What meaning and promise does the "American Dream" hold for you?
Was there a time when you or your family lived better? Or has your fortune improved over the generations? What changed to affect your family's
well-being? How do those changes relate to your ideas about the American dream?
Some people have been willing to give up what is most important to them, even their lives, for their country -- or their dreams of what the country could be. Are there things you would be willing to sacrifice or even die
We might identify common interests by remembering the times we feel most connected to each other. When and where do you feel part of the nation? during particular events? when you vote in an election? when you volunteer to help others? in the wake of a disaster? through favorite or special TV shows? at other times?
Keeping in mind what you've learned today and in the previous sessions, what might be some points of agreement, or common interests and values that people in this country could unite around?
America has been described as a melting pot. Others have likened the USA
to a mosaic. Still others say our country is like a jazz ensemble. If asked
to fill in the blank, how would you complete this statement?:
Would you choose one of the descriptions listed here?
Would you invent your own?
In what ways does the strength of your attachment to America affect your attachment to your particular community (and vice versa)?
With the whole group, view Section 3 of the video Toward a More Perfect Union.
Take a moment to read each of the quotations under the heading What some
Americans are saying. How do these quotes relate to the discussion today?
Which statement do you find most interesting? Why?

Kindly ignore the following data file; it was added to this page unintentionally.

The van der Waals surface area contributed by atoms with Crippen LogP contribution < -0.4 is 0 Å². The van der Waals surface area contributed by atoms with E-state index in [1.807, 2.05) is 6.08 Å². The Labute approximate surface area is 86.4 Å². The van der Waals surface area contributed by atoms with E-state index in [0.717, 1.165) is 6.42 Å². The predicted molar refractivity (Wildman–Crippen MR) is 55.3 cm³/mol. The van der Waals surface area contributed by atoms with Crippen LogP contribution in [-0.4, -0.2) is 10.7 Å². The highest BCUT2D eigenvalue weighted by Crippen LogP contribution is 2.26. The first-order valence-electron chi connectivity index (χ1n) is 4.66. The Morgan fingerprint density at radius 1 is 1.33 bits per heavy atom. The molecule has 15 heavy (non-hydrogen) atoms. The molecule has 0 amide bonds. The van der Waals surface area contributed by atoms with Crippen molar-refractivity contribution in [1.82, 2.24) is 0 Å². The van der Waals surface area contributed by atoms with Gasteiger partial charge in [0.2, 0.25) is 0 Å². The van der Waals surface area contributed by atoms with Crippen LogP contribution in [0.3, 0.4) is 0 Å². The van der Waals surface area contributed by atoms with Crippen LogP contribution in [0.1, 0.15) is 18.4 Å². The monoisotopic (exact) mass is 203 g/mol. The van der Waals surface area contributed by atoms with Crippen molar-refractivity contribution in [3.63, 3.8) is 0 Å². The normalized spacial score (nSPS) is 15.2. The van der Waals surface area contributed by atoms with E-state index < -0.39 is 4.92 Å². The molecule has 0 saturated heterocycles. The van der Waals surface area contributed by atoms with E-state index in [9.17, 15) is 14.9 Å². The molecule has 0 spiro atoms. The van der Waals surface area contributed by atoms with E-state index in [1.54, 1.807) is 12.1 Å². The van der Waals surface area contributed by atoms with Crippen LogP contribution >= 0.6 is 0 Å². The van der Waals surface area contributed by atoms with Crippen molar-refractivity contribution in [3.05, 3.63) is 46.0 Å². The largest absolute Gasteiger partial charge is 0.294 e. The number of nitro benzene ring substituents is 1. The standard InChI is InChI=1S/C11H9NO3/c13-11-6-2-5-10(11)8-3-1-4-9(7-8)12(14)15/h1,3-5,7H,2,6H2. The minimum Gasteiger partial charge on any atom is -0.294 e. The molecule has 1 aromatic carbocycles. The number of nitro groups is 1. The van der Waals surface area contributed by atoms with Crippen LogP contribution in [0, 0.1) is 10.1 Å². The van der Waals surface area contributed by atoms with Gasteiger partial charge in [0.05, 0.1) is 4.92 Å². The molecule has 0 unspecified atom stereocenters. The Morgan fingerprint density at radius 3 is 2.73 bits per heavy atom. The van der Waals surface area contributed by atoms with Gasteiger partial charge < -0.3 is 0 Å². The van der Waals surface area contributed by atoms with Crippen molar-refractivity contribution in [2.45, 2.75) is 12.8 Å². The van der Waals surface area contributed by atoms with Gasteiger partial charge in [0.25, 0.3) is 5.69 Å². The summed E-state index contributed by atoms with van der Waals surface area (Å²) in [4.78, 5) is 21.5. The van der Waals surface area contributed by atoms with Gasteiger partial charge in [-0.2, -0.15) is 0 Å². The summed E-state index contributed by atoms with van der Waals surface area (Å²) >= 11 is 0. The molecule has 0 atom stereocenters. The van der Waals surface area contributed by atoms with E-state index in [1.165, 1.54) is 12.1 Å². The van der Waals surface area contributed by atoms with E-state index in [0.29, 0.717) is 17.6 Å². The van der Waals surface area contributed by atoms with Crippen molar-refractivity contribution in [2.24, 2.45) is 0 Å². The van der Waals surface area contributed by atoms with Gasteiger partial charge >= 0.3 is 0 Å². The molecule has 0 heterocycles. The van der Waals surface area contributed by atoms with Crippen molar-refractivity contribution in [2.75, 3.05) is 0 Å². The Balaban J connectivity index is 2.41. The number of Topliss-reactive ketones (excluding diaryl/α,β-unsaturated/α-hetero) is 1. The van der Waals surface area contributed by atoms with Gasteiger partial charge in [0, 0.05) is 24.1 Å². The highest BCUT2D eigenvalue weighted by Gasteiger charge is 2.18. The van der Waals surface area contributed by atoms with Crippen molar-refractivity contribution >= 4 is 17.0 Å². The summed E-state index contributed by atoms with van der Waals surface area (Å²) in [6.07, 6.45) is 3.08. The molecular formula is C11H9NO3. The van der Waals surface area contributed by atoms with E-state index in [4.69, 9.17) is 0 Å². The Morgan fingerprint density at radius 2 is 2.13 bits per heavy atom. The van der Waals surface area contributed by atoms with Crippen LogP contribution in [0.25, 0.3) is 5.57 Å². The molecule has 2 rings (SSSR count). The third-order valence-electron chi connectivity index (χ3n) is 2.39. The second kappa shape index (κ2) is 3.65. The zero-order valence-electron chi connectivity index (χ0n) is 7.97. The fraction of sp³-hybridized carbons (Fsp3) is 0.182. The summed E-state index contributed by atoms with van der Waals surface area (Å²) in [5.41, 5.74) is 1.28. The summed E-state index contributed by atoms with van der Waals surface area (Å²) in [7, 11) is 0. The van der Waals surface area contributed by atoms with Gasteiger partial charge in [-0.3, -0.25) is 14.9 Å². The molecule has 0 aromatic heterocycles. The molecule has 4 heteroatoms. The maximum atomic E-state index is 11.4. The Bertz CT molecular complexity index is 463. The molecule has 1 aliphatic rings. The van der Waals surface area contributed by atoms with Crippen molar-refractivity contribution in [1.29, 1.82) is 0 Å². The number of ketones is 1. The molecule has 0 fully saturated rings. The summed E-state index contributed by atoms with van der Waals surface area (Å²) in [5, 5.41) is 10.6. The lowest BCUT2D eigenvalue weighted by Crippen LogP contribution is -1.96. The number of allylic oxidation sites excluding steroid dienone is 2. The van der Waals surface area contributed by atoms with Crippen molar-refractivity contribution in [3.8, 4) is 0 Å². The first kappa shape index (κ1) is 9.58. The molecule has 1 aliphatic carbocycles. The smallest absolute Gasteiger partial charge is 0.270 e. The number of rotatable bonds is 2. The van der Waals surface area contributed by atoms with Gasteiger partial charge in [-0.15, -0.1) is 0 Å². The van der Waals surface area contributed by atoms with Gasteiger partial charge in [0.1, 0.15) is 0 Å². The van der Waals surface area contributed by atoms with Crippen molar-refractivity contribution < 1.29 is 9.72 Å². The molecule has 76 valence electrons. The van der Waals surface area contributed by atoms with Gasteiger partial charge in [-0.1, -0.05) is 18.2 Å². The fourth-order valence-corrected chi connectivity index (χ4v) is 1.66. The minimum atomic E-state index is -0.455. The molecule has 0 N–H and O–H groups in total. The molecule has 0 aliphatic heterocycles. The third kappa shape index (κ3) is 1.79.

Bring in an object or photograph from any point in your life that helps describe
your ideas and experiences about being American. Please be prepared
to describe this to others in your group.
Working with imagery.
Get discussion going by talking about photographs, pictures, and objects that
have traditionally been used to represent America. These might include a New
England town, the Lincoln Memorial, the Declaration of Independence, Statue
of Liberty, cars, Cowboys & Indians, a log cabin, a baseball, a dollar bill,
images from a well-known movie, etc. Do these images give a full picture of America? Ask each other what these pictures mean
Next, make a list of the modern images that you would choose to
represent America today. For example, one group listed pictures of Martin
Luther King, Jr., Madonna, Marilyn Monroe, Rodney King, freeways,
McDonald's, and Michael Jordon. What would you put on your list, and why?
Compare the traditional and the modern images. How do the images
indicate ways that America has changed?
Prompt a discussion about shared values by having each participant make a
list of the most important values they believe they share with other
Americans. Each participant in turn cites a value from the list and all
ideas are discussed. Questions might include:
How many participants have
listed the same values? Why?
Is there general agreement in the group about
the American values most participants share?
Which values are in dispute?
Have each participant draw a simple map or chart starting with his or her
home, and branching out to the neighborhood, town, region, country, and the
world. The map should show his or her own connections -- personal, familial,
political, economic -- to the larger communities he or she inhabits. Share
these maps and discuss. How do the maps differ from what you expected? How
do these connections affect the ways we live with one another?